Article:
Since using any benzodiazepine without a valid prescription is illegal, people who continue to do so may befaced with heavy fines or jail time. They may also lose the trust and admiration of the people they hold dear, if they continue to abuse drugs instead of attending to their responsibilities. These are very serious consequences, and unfortunately, they’re all too common for people who live with a Xanax addiction.

Finding Relief from Xanax Addiction

While people who do have an addiction may feel as though they can hide their abuse forever, their habits and behaviors may alarm their loved ones to such a degree that a family intervention is needed.

There are good reasons for families to consider holding these difficult conversations now, rather than waiting for the addiction to reach a crisis point. While Xanax misuse can lead to overdose and death, Xanax withdrawal can be very difficult (and even dangerous) without any assistance.

Thankfully, there are treatment programs that can and do provide real help. These programs can provide medical monitoring during the beginning of treatment, ensuring that no major medical complications take place as the brain adjusts to life without benzodiazepines. The counseling and therapy that follow can help people to build up the skills they’ll need in order to maintain and sustain that sobriety for the rest of life. A quality treatment program can treat both Xanax addiction and any accompanying mental health concerns, such as anxiety or depression.

“What I have learned over the past seven years, eight months in recovery is invaluable,” Brittany continues. “I learned about me, about who I am. I had never really done that before. I feel alive and free to be exactly, unashamedly me. I learned how to live by choosing contentment. I learned how to take the trauma and pain from my childhood and understand it, appreciate its importance and let it go. I have learned how to forgive and how to be forgiven. Recovery gave me everything that I had always yearned for.”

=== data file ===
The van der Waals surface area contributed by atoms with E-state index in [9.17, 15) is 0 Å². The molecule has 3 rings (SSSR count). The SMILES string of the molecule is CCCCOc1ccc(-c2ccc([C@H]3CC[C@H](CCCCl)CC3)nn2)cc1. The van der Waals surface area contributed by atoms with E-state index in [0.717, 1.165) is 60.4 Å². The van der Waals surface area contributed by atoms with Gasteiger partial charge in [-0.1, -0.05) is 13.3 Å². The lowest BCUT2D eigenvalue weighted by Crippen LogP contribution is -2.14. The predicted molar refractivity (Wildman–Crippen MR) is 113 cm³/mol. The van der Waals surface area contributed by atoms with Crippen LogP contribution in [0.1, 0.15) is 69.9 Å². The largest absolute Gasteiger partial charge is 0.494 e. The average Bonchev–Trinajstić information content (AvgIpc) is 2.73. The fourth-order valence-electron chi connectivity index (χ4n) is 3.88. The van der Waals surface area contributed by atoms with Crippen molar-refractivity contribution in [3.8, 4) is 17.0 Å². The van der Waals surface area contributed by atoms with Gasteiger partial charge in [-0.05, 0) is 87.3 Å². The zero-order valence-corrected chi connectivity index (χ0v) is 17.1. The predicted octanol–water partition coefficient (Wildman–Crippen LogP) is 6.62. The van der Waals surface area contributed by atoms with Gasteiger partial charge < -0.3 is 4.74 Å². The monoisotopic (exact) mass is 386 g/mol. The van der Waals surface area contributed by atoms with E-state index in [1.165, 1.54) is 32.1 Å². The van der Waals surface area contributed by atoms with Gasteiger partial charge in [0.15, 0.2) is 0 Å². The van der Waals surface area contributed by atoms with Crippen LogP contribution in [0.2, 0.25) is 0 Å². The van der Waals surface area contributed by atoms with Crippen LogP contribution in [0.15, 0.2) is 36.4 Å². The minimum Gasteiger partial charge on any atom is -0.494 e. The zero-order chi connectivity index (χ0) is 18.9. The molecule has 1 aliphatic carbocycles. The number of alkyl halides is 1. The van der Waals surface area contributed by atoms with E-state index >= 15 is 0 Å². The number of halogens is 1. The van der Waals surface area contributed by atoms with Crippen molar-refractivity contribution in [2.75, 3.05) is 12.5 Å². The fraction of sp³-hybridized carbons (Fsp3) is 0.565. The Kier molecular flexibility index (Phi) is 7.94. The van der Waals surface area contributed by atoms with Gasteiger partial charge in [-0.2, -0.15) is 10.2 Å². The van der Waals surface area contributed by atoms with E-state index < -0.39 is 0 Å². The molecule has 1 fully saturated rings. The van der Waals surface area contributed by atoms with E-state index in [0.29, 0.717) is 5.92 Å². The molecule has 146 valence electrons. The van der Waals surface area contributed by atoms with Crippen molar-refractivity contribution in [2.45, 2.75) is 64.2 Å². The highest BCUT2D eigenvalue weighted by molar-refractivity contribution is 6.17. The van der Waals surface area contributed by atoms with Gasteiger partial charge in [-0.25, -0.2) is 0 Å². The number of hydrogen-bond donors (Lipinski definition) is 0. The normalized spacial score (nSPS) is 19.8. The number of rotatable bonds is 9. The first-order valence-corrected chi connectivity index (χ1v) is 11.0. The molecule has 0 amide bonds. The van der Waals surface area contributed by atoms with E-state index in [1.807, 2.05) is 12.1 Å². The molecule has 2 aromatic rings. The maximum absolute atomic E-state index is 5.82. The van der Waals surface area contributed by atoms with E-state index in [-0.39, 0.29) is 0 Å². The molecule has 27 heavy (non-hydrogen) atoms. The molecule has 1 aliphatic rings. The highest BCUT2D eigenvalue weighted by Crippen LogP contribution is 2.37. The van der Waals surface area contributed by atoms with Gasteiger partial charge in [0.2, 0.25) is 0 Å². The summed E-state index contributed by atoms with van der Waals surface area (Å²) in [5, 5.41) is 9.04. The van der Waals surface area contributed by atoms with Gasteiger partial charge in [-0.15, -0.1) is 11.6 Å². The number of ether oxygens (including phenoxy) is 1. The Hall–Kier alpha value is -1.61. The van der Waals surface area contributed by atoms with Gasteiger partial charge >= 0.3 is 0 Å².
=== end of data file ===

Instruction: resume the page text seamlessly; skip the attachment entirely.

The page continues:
If someone you love is living with an addiction to Xanax, we hope you’ll consider Black Bear Lodge. We’re located in northern Georgia, tucked away amid the intense beauty of the mountain foothills. Our residential program utilizes evidence-based therapies that can really put an end to the trauma an addiction can cause, and we also provide a number of innovative therapies that can heal the soul, including yoga, experiential therapy, and art therapy. Our licensed recovery professionals can help you and your family heal.

Call us at 706-914-2327 to learn about our program, and we can even set up an intake appointment, so the person you love can start getting better right now.


Hulse, G; Sim, MG and Khong, E. Benzodiazepine dependence. Australian Family Physician, Vol. 33, No. 11, 2004 Nov. Accessed 10 Oct 2017.

Olfson M, King M, Schoenbaum M. Benzodiazepine use in the United States. JAMA Psychiatry. Feb 2015.Accessed 10 Oct 2017.

Pradel, V., Delga, C., Rouby, F. et al. Assessment of abuse potential of benzodiazepines from a prescription database using ‘doctor shopping’ as an indicator. CNS Drugs. 2010. Web. Accessed 12 October, 2017. Accessed 10 Oct 2017.

Nordqvist, Joseph. Benzodiazepines: Uses, Side Effects, and RisksMedical News Today. MediLexicon, Intl., 25 Aug. 2016. Accessed 10 Oct 2017.

Substance Abuse and Mental Health Services Administration, Center for Behavioral Health Statistics and Quality. The DAWN Report: Benzodiazepines in Combination with Opioid Pain Relievers or Alcohol: Greater Risk of More Serious ED Visit Outcomes. 18 Dec 2014.Accessed 10 Oct 2017.